It was different in Oriente. Disorders in the east broke out sometime in early or mid-May. Newspaper accounts were not clear, possibly because the kind of desultory lawlessness that announced the onset of rebellion had for so long been part of the recurring daily disorders in the east.63 What was certain, however, was that by the end of the month conditions had intensified, by which time it was also apparent that disorders were no longer sporadic and scattered incidents of individual discontent but something akin more to a spontaneous and sustained outburst of collective rage.
In Oriente, the original independiente movement quickly became something larger. Political grievances ignited social protest. They were not unrelated, but they were separate. Afro-Cuban politicians demanded a place in the republic, and mobility. Afro-Cuban peasants demanded a place on the land, and permanence. Not for unrelated reasons, they were failing at both. But the origins of these grievances in 1912 were sufficiently distinct and markedly different.
The uprising in the east spread swiftly—spontaneously it seemed. Disturbances were extensive in Oriente, and particularly intensive in southeastern Oriente. The example of rebellion spread rapidly by word of mouth, from town to town, without the separate bands concerting a common policy or coordinating a common action. Many of the original insurgents were the party functionaries and the rank and file.64 Their political grievances were real, and by 1912 despair and frustration ran deep and wide among the local independientes. But party members were not the only participants. In fact, it is not certain that they were the majority. The uprising baffled observers: no pronouncements, no proclamations, no palpable purpose. “It [is] highly improbable,” commented United States Minister Arthur M. Beaupré in late May, “that the negroes at the head of the Independent Colored Party would be capable of engineering a movement of this scale. The negroes now in revolt are of a very ignorant class.”65 Several weeks later, Beaupré wrote again: “I can only say that the entire situation is surrounded by a pronounced element of mystery. It is quite impossible to determine who is responsible for the present movement, what are the intentions of the negro leaders or what danger there is of disturbance in Havana and other provinces. ”66
It soon became apparent that this was no simple political disorder. Something more was stirring. One North American military observer discerned an important distinction between the independientes in arms and other Afro-Cubans in the field. The disturbance in Alto Songo, Major Henry C. Davis reported in June, was caused “by small bands of men whom it appears difficult to identify as revolutionists; they are acting rather as outlaws and I am of the opinion they are nothing but bands organized to steal.”67 The United States consul in Santiago had a better understanding of the character of the uprising and its implications. Wrote Ross E. Holaday:
That there is much danger to be apprehended on account of the present disturbed political condition admits of no doubt because, however good may have been the intentions of the leaders of this movement not to destroy or take life, the mere fact that their thousands of irresponsible followers are continually obliged to live by pillaging and to continually evade authorities of the law will, if allowed to continue, result in anarchy and a complete overthrow and derogation of organized society under the law throughout the province. The leaders will not be able to control them or their actions for any considerable period of time and they will not hesitate in a short time to destroy property.68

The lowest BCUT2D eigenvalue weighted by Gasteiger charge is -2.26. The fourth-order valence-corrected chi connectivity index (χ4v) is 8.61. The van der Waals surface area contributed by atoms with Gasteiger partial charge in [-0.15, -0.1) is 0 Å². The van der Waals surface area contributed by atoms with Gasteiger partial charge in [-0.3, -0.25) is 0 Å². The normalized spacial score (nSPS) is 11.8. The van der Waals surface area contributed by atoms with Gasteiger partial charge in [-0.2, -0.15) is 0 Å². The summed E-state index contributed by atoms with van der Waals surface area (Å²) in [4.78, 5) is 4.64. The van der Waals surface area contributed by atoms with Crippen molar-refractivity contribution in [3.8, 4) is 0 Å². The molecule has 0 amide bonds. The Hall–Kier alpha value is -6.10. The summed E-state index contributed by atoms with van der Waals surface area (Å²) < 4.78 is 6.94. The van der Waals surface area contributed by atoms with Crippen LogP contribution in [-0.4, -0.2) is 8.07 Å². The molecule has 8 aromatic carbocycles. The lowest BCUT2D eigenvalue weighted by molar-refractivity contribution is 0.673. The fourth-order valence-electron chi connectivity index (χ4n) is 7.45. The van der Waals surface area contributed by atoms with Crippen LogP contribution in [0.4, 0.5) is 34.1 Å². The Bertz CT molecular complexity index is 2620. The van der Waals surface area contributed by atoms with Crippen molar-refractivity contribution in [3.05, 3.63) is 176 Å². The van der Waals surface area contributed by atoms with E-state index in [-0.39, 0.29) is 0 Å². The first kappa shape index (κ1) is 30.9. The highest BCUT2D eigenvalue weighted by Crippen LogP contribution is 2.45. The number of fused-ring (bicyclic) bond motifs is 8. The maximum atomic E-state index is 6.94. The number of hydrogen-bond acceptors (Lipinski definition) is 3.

What occurred in eastern Cuba in 1912 was only marginally related to the armed movement organized by the Partido Independiente de Color. The independiente protest set in motion a larger protest. The political spark ignited the social conflagration, and the countryside was set ablaze. Disorders quickly assumed the proportions of a peasant jacquerie: an outburst of rage and the release of a powerful destructive fury directed generally at the sources and symbols of oppression. As is often the case with peasant movements, the uprising possessed a formless and desultory character. It was a popular outburst, born of social distress and directed not at government but at local social groups and specific conditions of abuse. It was without a program of reform, without commitment to a unifying program, without organization, without defined policy, and without formal leadership.69 The protest gave expression to collective rage, and for all its spontaneity and ambiguity, it was not without method and meaning. As an outcry against injustice, it sought at once to destroy the dis-possessors and expel the expropriators in one surge of violence and destruction. The protesters attacked property, they plundered and pillaged mostly foreign property, and mostly sugar property, and together these activities served to define the essential character of the uprising. The yearning for the old ways served as the source for the destruction of the new ones.
These were veterans of the war of liberation: they had once before waged war with fire. Arson was a weapon of rural protest long familiar to the farmers and peasants of Oriente, and they used it to great effect. “It is daily becoming more apparent,” reported the United States consul in Santiago, “that those in revolt are not insurgents but incendiaries who may destroy in an hour property representing millions of dollars in value and that has taken years to construct.”70 And most especially the target of insurgent incendiarism was the cane fields and the sugar mills. The destruction of sugar property was the most common insurgent gesture. Everywhere company stores were sacked and livestock stolen. All principal sugar mills in Guantánamo reported damages. Nearly 100,000 dollars worth of standing cane on the “Esperanza” estate was destroyed. The “Santa Cecilia” mill reported extensive damage to the company railroad lines. The “Limones” estate was torched and 2,500 tons of cane went up in smoke. The “Romelie” mill was attacked several times. Several buildings of the “Confluente” mill complex were destroyed. The manager of Fidelity Commercial and Trading Company in Guantánamo reported that the insurgents were “burning up our cane, buildings, stealing our horses and cattle and sacking three of our stores.”71